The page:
One afternoon on a weekend in March, Dewi Ayu rose from her grave after being dead for twenty-one years. A shepherd boy, awakened from his nap under a frangipani tree, peed in his shorts and screamed, and his four sheep ran off haphazardly in between stones and wooden grave markers as if a tiger had been thrown into their midst. It all started with a noise coming from an old gravesite with an unmarked tombstone covered in knee-high grass, but everybody knew it was Dewi Ayu’s grave. She had passed away at fifty-two, rose again after being dead for twenty-one years, and from that point forward nobody knew exactly how to calculate her age.
People from the surrounding neighborhood came to the grave when the shepherd boy told them what was happening. Rolling up the edges of their sarongs, carrying children, clutching broomsticks, or stained with mud from the fields, they gathered behind cherry shrubs and jatropha trees and in the nearby banana orchards. No one dared approach, they just listened to the uproar coming from that old grave as if they were gathered around the medicine peddler who hawked his goods at the market every Monday morning. The crowd wholly enjoyed the unnerving spectacle, not caring that such a horror would have terrified them had they been all alone. They were even expecting some kind of miracle and not just a noisy old tomb, because the woman inside that plot of earth had been a prostitute for the Japanese during the war and the kyai always said that people tainted with sin were sure to be punished in the grave. The sound must have been coming from the whip of a tormenting angel, but they grew bored, hoping for some other small marvel.
When it came, it came in the most fantastical form. The grave shook and fractured, and the ground exploded as if blown up from underneath, triggering a small earthquake and a windstorm that sent grass and headstones flying, and behind the dirt raining down like a curtain the figure of an old woman stood looking annoyed and stiff, still wrapped in a shroud as if she’d only just been buried the night before. The people grew hysterical and ran away even more chaotically than the sheep, their synchronous screams echoing against the walls of the faraway hills. A woman tossed her baby into the bushes and its father hushed a banana stalk. Two men plunged into a ditch, others fell unconscious at the side of the road, and still others took off running for fifteen kilometers straight without stopping.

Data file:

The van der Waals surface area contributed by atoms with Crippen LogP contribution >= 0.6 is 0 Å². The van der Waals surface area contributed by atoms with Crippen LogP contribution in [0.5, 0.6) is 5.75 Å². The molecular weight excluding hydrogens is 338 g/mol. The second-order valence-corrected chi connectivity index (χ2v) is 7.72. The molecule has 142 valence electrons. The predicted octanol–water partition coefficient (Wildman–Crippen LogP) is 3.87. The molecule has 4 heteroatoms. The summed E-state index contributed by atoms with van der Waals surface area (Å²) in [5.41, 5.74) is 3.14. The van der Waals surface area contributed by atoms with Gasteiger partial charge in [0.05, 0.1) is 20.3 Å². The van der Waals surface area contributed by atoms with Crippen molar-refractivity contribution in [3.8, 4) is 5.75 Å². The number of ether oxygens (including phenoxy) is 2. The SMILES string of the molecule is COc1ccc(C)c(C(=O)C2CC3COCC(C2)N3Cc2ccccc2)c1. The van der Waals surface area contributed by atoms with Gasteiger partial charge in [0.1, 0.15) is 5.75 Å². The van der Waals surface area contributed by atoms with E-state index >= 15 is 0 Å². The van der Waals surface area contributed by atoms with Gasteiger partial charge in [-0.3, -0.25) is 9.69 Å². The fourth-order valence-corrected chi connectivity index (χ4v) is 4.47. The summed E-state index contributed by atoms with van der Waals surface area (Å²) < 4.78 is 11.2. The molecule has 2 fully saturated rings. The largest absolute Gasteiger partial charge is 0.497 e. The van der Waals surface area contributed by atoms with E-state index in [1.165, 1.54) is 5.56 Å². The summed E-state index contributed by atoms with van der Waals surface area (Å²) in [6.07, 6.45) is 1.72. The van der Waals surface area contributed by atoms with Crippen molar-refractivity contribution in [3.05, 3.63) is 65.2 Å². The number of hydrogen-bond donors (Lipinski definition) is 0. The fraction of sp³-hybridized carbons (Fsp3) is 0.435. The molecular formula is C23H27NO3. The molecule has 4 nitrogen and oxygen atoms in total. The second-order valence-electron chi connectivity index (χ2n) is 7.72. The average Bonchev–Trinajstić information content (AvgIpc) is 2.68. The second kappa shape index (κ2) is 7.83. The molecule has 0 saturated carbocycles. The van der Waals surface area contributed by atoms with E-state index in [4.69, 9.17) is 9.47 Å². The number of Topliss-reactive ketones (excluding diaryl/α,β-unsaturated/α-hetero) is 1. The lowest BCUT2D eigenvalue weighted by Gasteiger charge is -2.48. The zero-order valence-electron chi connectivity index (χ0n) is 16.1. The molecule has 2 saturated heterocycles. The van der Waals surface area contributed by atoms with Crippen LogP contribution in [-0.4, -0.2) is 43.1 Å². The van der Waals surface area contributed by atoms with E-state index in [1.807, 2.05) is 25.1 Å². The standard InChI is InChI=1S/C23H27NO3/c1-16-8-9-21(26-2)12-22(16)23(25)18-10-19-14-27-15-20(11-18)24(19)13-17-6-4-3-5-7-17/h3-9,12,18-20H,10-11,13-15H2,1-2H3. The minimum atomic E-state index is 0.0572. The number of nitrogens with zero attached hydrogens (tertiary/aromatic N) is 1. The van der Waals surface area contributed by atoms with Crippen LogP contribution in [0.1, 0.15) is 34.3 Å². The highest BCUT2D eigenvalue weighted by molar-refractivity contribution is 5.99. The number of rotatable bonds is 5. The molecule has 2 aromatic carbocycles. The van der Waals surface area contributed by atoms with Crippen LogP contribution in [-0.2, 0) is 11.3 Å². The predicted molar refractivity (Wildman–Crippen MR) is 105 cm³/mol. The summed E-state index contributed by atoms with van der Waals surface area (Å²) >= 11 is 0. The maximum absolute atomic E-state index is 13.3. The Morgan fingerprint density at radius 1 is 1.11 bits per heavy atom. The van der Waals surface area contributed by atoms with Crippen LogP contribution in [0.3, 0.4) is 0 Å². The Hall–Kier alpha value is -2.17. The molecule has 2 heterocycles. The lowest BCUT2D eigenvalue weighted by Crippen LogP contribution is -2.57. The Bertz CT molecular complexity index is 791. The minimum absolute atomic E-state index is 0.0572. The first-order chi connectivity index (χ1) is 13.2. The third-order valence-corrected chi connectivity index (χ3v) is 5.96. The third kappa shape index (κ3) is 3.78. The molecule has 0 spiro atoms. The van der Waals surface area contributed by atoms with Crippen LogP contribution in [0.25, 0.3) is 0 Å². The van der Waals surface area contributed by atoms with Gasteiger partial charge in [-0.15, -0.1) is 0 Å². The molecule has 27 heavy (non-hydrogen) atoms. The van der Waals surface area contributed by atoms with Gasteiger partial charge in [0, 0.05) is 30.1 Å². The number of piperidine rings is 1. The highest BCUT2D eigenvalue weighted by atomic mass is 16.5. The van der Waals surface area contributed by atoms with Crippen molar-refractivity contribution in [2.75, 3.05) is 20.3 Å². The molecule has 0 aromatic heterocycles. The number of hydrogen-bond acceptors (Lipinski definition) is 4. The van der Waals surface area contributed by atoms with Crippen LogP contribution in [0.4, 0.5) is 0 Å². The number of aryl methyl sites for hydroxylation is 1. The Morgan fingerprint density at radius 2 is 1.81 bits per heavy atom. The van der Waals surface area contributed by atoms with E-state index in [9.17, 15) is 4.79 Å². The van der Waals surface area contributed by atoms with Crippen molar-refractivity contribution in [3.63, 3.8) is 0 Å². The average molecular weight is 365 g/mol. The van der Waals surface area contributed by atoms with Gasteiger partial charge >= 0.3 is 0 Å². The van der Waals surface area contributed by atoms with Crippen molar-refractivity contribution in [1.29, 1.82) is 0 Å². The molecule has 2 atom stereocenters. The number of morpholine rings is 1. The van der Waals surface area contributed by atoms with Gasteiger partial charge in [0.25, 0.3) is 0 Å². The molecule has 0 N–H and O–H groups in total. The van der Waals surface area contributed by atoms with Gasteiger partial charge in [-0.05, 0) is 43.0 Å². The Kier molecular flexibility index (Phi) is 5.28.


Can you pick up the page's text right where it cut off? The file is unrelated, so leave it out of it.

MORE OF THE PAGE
Twenty-one years ago, she had died twelve days after giving birth to a hideous baby girl, so hideous that the midwife assisting her couldn’t be sure whether it really was a baby.”
Witnessing all this, Dewi Ayu only coughed a little and cleared her throat, fascinated to find herself in the middle of a graveyard. She had already untied the two highest knots on her burial shroud, and then set to loosening the two lowest ones to free her feet so she could walk. Her hair had grown magically so that when she shook it loose from the calico wrap it fluttered in the afternoon breeze, sweeping the ground, and shimmering like black lichen in a riverbed. Her skin was wrinkled, but her face was gleaming white, and her eyes came alive inside their sockets to stare at onlookers abandoning their hiding places behind the shrubs – half of them ran away and the other half fainted. She complained, to no one in particular, that people were evil to have buried her alive.
The first thing she thought of was her baby, who of course was no longer a baby. Twenty-one years ago, she had died twelve days after giving birth to a hideous baby girl, so hideous that the midwife assisting her couldn’t be sure whether it really was a baby and thought that maybe it was a pile of shit, since the holes where a baby comes out and where shit comes out are only two centimeters apart. But this baby squirmed, and smiled, and finally the midwife believed that it really was a human being and not shit, and said to the mother, who was lying weakly across her bed with no apparent desire to see her offspring, that the baby was born, was healthy, and seemed friendly.
“It’s a girl, right?” asked Dewi Ayu.
“Yes,” said the midwife, “just like the three babies before her.”
“Four daughters, all of them beautiful,” said Dewi Ayu in a tone of complete annoyance. “I should open my own whorehouse. Tell me, how pretty is this one?”
The baby wrapped up tight in a swaddling cloth began to squirm and cry in the midwife’s arms. A woman was coming in and out of the room, taking away the dirty cloths full of blood, getting rid of the placenta, and for a moment the midwife did not answer because there was no way she was going to say that a baby who looked like a pile of black shit was pretty. Trying to ignore the question she said, “You’re already an old woman, so I don’t think you’ll be able to nurse.”